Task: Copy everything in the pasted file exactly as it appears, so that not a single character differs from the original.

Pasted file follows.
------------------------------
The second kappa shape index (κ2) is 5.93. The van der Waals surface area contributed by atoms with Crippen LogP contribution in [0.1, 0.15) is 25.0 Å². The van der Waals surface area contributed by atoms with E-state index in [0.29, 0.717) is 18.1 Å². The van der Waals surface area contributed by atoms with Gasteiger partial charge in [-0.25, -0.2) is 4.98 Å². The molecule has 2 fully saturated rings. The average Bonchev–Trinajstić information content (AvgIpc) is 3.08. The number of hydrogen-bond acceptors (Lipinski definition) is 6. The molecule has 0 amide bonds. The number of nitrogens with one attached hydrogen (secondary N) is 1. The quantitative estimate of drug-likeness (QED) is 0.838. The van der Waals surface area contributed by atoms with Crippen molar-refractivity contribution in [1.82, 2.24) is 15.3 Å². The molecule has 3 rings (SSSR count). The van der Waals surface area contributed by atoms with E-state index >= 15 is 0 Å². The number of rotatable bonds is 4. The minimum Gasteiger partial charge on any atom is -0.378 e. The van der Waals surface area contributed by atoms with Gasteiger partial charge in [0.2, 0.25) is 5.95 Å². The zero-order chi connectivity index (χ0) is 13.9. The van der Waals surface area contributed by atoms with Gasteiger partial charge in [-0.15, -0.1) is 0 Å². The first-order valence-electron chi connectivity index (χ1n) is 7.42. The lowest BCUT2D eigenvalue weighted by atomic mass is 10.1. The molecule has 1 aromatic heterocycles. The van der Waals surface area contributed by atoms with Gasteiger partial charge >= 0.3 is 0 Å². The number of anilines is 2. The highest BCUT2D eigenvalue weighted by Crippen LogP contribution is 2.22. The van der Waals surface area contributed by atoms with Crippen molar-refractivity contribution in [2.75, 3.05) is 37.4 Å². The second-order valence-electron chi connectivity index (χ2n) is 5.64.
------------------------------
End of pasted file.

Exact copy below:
The second kappa shape index (κ2) is 5.93. The van der Waals surface area contributed by atoms with Crippen LogP contribution in [0.1, 0.15) is 25.0 Å². The van der Waals surface area contributed by atoms with E-state index in [0.29, 0.717) is 18.1 Å². The van der Waals surface area contributed by atoms with Gasteiger partial charge in [-0.25, -0.2) is 4.98 Å². The molecule has 2 fully saturated rings. The average Bonchev–Trinajstić information content (AvgIpc) is 3.08. The number of hydrogen-bond acceptors (Lipinski definition) is 6. The molecule has 0 amide bonds. The number of nitrogens with one attached hydrogen (secondary N) is 1. The quantitative estimate of drug-likeness (QED) is 0.838. The van der Waals surface area contributed by atoms with Crippen molar-refractivity contribution in [1.82, 2.24) is 15.3 Å². The molecule has 3 rings (SSSR count). The van der Waals surface area contributed by atoms with E-state index >= 15 is 0 Å². The number of rotatable bonds is 4. The minimum Gasteiger partial charge on any atom is -0.378 e. The van der Waals surface area contributed by atoms with Gasteiger partial charge in [0.2, 0.25) is 5.95 Å². The zero-order chi connectivity index (χ0) is 13.9. The van der Waals surface area contributed by atoms with Gasteiger partial charge in [-0.15, -0.1) is 0 Å². The first-order valence-electron chi connectivity index (χ1n) is 7.42. The lowest BCUT2D eigenvalue weighted by atomic mass is 10.1. The molecule has 1 aromatic heterocycles. The van der Waals surface area contributed by atoms with Gasteiger partial charge >= 0.3 is 0 Å². The number of anilines is 2. The highest BCUT2D eigenvalue weighted by Crippen LogP contribution is 2.22. The van der Waals surface area contributed by atoms with Crippen molar-refractivity contribution in [2.75, 3.05) is 37.4 Å². The second-order valence-electron chi connectivity index (χ2n) is 5.64.